THERE ARE four key aspects to the deal agreed on Monday:
1 - No to the bosses' charter
The bosses' charter that managers insisted Southall, Dartford and Greenford workers must sign to go back to work has been ripped up. Bosses wanted to force new delivery, overtime, holiday and Christmas arrangements on these groups of workers and then implement them nationally. They would also have made the union far weaker and effectively derecognised. Those deals have gone. This is the central success of the strikes. They have saved the union as a fighting organisation.
2 - No victimisation of union reps
Royal Mail hoped to target union reps who were 'problem-starters'-in other words, people who stood up for workers' rights and against management's assaults. That drive has been blocked.
3 - Arrangements for deliveries
It is true there are moves towards a single delivery everywhere. But the deal stops the new system being introduced piecemeal with weaker areas being harassed into terrible conditions. There will be a national, negotiated delivery scheme with a deadline of 10 December. In addition (and unusually for the period after a strike) workers can do overtime to clear the backlog, and make up for the money they lost.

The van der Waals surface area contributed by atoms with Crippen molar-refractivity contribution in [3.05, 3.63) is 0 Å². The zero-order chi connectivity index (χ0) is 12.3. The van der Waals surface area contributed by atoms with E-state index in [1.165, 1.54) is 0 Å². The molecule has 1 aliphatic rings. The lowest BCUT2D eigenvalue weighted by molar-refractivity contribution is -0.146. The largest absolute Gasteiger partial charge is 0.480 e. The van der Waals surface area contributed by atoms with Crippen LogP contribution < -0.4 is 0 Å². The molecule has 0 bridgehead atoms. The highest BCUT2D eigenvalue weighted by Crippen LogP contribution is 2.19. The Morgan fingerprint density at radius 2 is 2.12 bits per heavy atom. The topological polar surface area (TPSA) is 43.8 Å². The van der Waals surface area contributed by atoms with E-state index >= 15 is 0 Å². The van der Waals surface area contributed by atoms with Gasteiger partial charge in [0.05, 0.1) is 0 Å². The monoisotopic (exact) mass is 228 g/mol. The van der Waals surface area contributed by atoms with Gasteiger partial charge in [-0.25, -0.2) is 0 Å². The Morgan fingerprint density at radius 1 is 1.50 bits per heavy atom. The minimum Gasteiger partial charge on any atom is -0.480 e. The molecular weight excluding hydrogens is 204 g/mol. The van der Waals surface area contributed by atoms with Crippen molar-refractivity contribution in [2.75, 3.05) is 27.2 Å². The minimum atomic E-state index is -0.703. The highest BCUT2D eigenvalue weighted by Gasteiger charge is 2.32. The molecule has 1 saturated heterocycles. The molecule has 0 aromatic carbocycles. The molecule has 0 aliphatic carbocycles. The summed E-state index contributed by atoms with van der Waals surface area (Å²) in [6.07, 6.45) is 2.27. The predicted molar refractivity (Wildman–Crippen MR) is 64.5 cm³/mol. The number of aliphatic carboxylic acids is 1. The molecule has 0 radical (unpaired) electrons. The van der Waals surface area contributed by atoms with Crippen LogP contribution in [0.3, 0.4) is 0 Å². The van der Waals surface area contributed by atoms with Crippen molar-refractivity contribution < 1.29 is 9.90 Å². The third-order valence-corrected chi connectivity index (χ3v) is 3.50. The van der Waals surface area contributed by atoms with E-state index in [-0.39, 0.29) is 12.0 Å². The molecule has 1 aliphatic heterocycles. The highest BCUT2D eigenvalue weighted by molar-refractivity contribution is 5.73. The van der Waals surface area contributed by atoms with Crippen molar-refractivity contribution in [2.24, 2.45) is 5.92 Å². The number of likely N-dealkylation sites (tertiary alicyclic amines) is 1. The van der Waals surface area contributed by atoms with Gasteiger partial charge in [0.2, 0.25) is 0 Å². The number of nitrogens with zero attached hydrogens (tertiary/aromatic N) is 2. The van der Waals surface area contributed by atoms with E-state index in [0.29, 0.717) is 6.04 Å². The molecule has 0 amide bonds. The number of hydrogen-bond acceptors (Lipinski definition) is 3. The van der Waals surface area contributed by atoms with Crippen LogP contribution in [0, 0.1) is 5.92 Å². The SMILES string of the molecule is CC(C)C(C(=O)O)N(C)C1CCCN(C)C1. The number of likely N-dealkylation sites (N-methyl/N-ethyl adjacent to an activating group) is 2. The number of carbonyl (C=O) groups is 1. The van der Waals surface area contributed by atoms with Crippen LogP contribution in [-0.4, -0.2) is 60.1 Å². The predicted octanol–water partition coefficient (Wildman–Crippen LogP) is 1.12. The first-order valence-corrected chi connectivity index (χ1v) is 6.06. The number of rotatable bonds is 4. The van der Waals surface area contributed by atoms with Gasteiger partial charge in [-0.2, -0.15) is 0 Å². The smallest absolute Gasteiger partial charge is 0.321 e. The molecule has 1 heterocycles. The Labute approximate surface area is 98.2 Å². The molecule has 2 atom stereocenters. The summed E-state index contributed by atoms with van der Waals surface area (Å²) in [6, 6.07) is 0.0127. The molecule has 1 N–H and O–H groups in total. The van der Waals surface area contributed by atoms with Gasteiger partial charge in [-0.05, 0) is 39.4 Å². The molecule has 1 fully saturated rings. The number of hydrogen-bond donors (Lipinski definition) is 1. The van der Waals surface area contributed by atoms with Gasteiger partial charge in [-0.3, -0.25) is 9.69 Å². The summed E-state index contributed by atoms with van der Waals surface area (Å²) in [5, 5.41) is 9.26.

4 - Who was to blame for the strike?
Royal Mail boss Adam Crozier has written a letter saying the union will not be sued and saying that the CWU was not responsible for the strikes. If the union wasn't to blame, who was? Royal Mail and its bullying managers! Major issues about deliveries, arrangements in the processing centres and in the transport division will be discussed at ACAS.
Activists are rightly against going to ACAS, but there is a big difference between the rampant management offensive which Royal Mail began with and what it is forced into now-looking for compromises and negotiating with the union leaders.
Every activist must watch their leaders very carefully and keep up the pressure to ensure that they do not now negotiate away what has been won on the picket line. Keep fighting against job losses, against speed-ups, and for £4,000 London weighting.